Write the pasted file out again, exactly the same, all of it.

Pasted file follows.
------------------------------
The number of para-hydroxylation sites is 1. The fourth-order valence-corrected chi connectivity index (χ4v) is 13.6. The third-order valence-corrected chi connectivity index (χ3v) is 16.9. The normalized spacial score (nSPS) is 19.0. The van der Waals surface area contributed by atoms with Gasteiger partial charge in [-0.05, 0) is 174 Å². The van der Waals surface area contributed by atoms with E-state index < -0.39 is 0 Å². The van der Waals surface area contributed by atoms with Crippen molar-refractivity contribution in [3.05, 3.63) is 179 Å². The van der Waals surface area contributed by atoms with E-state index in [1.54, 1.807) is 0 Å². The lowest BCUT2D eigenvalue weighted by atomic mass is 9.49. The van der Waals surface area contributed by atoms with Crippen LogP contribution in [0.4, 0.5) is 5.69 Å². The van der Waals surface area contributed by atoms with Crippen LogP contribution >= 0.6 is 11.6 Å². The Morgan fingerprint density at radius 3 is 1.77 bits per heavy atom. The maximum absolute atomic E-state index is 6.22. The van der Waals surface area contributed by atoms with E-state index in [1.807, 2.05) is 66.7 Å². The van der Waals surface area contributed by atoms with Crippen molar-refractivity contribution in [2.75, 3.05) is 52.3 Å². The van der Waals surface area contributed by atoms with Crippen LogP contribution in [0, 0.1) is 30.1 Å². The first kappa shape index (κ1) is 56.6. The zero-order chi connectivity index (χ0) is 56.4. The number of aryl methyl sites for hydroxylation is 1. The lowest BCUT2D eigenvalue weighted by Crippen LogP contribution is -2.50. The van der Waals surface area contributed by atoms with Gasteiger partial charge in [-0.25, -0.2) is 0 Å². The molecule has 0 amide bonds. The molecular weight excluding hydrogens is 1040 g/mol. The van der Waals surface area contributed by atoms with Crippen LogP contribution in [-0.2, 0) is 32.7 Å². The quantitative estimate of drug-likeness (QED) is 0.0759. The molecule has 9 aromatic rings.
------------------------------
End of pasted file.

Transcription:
The number of para-hydroxylation sites is 1. The fourth-order valence-corrected chi connectivity index (χ4v) is 13.6. The third-order valence-corrected chi connectivity index (χ3v) is 16.9. The normalized spacial score (nSPS) is 19.0. The van der Waals surface area contributed by atoms with Gasteiger partial charge in [-0.05, 0) is 174 Å². The van der Waals surface area contributed by atoms with E-state index < -0.39 is 0 Å². The van der Waals surface area contributed by atoms with Crippen molar-refractivity contribution in [3.05, 3.63) is 179 Å². The van der Waals surface area contributed by atoms with E-state index in [1.54, 1.807) is 0 Å². The lowest BCUT2D eigenvalue weighted by atomic mass is 9.49. The van der Waals surface area contributed by atoms with Crippen LogP contribution in [0.4, 0.5) is 5.69 Å². The van der Waals surface area contributed by atoms with Crippen LogP contribution >= 0.6 is 11.6 Å². The Morgan fingerprint density at radius 3 is 1.77 bits per heavy atom. The maximum absolute atomic E-state index is 6.22. The van der Waals surface area contributed by atoms with E-state index in [1.807, 2.05) is 66.7 Å². The van der Waals surface area contributed by atoms with Crippen molar-refractivity contribution in [2.75, 3.05) is 52.3 Å². The van der Waals surface area contributed by atoms with Crippen LogP contribution in [0, 0.1) is 30.1 Å². The first kappa shape index (κ1) is 56.6. The zero-order chi connectivity index (χ0) is 56.4. The number of aryl methyl sites for hydroxylation is 1. The lowest BCUT2D eigenvalue weighted by Crippen LogP contribution is -2.50. The van der Waals surface area contributed by atoms with Gasteiger partial charge in [-0.25, -0.2) is 0 Å². The molecule has 0 amide bonds. The molecular weight excluding hydrogens is 1040 g/mol. The van der Waals surface area contributed by atoms with Crippen LogP contribution in [-0.2, 0) is 32.7 Å². The quantitative estimate of drug-likeness (QED) is 0.0759. The molecule has 9 aromatic rings.